Bible (2001) used plots from our permanent forest plot network to examine temporal patterns of mortality rates, tree population structure, biomass accumulation, input of coarse woody debris, and causes of mortality of Douglas-fir and western hemlock in the Cascade Mountains of western Washington and Oregon. Temporal patterns of stand structure and biomass differed between Douglas-fir and western hemlock (Figure 1 and Figure 2). High mortality rates for Douglas-fir occurred in young to mature stands due largely to suppression, whereas in old growth, mortality rates were substantially lower and causes were from density-independent agents. As growth of old-growth Douglas-fir declined, death of even a few trees removed more biomass than was produced, resulting in a sharp decline in biomass stocks in old-growth forests (Figure 1). Rates of western hemlock mortality were low in young and mature stands, but in old-growth, rates were greater due to a combination of suppression, snow loading and physical damage from falling trees.
Smithwick et al. (in press) approximated an upper limit on C storage in the PNW by estimating total ecosystem carbon (TEC) stores of 43 old-growth forest stands from the PSP network in 5 distinct biogeoclimatic provinces. They suggested that the upper bound of C storage in forests of the PNW is higher than estimates of current C stores, presumably due to a combination of natural and anthropogenic disturbances. This result indicates a potentially substantial and economically significant role of C sequestration in the region. Large-footprint laser altimetry is an emerging remote sensing technology with great promise for describing vertical characteristics of forests, as well as providing more accurate estimates of biomass and leaf area. Collaborative work by the HJA vegetation group and colleagues in the Forest Service and NASA is demonstrating that this technology provides new perspectives on the structure of temperate coniferous forests. In the first publication on this work, Means et al. (1999) have shown that data from an airborne version of large-footprint laser altimetry can be used to predict height, basal area, total biomass, and leaf biomass with r2 values ranging from 0.84 to 0.96 on sites ranging from those with only herbaceous vegetation to old-growth forest.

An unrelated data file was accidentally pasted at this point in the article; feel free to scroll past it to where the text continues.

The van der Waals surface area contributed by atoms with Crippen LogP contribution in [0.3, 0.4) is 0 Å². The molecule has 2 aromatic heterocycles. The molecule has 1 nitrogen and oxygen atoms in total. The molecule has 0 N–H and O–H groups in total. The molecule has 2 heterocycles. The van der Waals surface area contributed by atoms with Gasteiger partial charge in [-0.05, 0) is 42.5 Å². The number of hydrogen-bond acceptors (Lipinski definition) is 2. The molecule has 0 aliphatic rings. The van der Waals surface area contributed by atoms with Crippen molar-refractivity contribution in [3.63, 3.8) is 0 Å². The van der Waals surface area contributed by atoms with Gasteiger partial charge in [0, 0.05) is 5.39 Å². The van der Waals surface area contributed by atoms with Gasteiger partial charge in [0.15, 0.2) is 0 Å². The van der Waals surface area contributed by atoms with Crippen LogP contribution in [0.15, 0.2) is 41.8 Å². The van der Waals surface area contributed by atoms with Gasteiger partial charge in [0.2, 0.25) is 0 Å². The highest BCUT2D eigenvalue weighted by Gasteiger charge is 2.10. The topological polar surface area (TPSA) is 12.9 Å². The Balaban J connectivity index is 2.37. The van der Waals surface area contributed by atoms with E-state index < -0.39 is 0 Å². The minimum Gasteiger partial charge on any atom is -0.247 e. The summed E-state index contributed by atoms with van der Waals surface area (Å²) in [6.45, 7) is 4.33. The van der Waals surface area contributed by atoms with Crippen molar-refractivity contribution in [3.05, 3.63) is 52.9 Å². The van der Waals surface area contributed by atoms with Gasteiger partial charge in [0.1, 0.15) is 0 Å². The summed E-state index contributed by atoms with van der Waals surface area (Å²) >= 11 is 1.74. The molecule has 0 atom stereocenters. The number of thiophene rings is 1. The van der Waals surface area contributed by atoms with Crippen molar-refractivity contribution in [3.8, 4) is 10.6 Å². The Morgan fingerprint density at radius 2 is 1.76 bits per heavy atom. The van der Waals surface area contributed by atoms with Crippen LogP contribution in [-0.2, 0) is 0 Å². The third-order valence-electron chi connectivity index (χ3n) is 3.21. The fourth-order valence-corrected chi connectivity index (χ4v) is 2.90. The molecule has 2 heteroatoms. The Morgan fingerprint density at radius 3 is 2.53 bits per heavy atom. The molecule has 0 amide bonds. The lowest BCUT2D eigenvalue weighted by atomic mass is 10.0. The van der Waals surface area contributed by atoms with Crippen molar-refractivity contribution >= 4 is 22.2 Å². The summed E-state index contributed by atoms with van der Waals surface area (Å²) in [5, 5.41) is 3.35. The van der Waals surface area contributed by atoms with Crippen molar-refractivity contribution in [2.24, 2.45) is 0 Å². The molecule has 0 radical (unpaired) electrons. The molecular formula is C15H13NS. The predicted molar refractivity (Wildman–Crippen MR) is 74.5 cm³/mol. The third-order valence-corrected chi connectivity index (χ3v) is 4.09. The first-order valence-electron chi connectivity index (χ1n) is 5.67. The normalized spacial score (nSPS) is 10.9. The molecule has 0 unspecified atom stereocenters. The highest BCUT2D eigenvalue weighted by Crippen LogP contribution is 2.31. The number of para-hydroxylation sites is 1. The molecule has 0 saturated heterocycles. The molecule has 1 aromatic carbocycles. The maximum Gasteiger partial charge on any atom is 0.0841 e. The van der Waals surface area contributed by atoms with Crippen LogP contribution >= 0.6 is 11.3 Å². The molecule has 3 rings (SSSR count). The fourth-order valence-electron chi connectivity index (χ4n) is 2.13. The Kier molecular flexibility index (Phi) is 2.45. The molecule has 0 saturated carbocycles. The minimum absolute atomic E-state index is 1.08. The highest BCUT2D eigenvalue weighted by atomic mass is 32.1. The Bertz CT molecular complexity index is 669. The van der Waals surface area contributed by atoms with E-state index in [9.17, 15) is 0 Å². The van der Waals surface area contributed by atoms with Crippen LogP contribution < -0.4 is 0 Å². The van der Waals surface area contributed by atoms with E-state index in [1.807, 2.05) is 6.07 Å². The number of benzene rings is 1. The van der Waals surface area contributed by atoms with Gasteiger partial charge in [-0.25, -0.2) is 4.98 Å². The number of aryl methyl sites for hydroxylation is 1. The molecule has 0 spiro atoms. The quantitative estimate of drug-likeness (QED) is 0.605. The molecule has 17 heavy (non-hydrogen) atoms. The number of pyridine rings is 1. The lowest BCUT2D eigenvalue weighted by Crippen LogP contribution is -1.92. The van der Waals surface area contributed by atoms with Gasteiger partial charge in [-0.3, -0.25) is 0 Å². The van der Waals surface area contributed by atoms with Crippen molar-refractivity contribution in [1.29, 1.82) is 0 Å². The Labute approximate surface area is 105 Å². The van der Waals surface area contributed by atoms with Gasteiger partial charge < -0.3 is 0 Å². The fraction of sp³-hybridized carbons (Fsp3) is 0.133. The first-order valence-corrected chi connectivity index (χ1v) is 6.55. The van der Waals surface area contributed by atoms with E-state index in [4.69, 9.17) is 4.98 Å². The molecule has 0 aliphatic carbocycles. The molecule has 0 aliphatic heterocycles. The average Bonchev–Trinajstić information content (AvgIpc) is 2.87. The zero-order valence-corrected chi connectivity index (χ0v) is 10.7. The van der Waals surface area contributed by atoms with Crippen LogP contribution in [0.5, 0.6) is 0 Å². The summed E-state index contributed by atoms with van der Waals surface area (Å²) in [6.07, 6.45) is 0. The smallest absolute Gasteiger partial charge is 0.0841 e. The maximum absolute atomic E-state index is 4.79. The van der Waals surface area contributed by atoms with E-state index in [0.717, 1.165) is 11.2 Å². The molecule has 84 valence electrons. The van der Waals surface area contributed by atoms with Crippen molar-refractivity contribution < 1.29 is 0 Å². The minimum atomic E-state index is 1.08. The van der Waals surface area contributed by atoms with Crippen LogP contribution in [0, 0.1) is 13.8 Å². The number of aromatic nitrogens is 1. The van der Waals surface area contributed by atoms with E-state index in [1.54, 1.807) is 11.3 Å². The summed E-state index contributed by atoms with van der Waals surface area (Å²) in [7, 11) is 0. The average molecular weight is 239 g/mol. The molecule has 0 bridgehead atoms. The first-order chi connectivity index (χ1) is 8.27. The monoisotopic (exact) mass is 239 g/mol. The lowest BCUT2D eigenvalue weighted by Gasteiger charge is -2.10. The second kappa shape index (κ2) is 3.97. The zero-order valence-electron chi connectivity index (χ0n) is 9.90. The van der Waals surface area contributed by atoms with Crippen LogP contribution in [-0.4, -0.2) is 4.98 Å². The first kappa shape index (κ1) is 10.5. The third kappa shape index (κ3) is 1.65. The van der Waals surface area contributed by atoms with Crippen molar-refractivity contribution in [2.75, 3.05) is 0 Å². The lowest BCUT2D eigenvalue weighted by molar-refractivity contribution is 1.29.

In 1996, a large wildfire occurred at Torrey-Charlton Research Natural Area where we had existing permanent plots in high-elevation mountain hemlock forest. Since then, the HJA vegetation group has collaborated with the USFS to monitor the progress of early succession after wildfire at Torrey-Charlton. The first publication from this project is currently in preparation. We have improved access to information on our long-term datasets. Portions of the PSP datasets are accessible on-line, and web reports for four sets of permanent plots are currently available (http://www.fsl.orst.edu/lter/research/compplfr.htm). Most significantly, 46 data requests have occurred since 1996 for the PSP dataset.
Acker, S.A., T.E. Sabin, L.M. Ganio, and W.A. McKee. 1998. Development of old-growth structure and timber volume growth trends in maturing Douglas-fir stands. Forest Ecology and Management 104:265-280.
Acker, S.A., P.A. Harcombe, S.E. Greene, and M.E. Harmon. 2000. Biomass accumulation over the first 150 years in coastal Oregon spruce?hemlock forest. Journal of Vegetation Science 11: 725-738.
Acker, S. A., C. B. Halpern, M. E. Harmon, and C. T. Dyrness. 2002. Trends in bole biomass accumulation, net primary production, and tree mortality in Pseudotsuga menziesii forests of contrasting age. Tree Physiology, 22: 213-217.
Bible, K. 2001. Long-term patterns of Douglas-fir and western hemlock mortality in the western Cascade Mountains of Washington and Oregon. Ph.D. dissertation. University of Washington.
Means, J.E. S.A. Acker, D.A. Harding, J.B. Blair, M.A. Lefsky, W.B. Cohen, M.E. Harmon, and W.A. McKee. 1999. Use of large-footprint scanning airborne lidar to estimate forest stand characteristics in the western Cascades of Oregon. Remote Sensing of Environment 67:298-308.
Smithwick, E.A.H., M.E. Harmon, S.M. Remillard, and S.A. Acker. 2002. Potential upper bounds of carbon stores in forests of the Pacific Northwest. Ecological Applications 12(5): 1303-1317.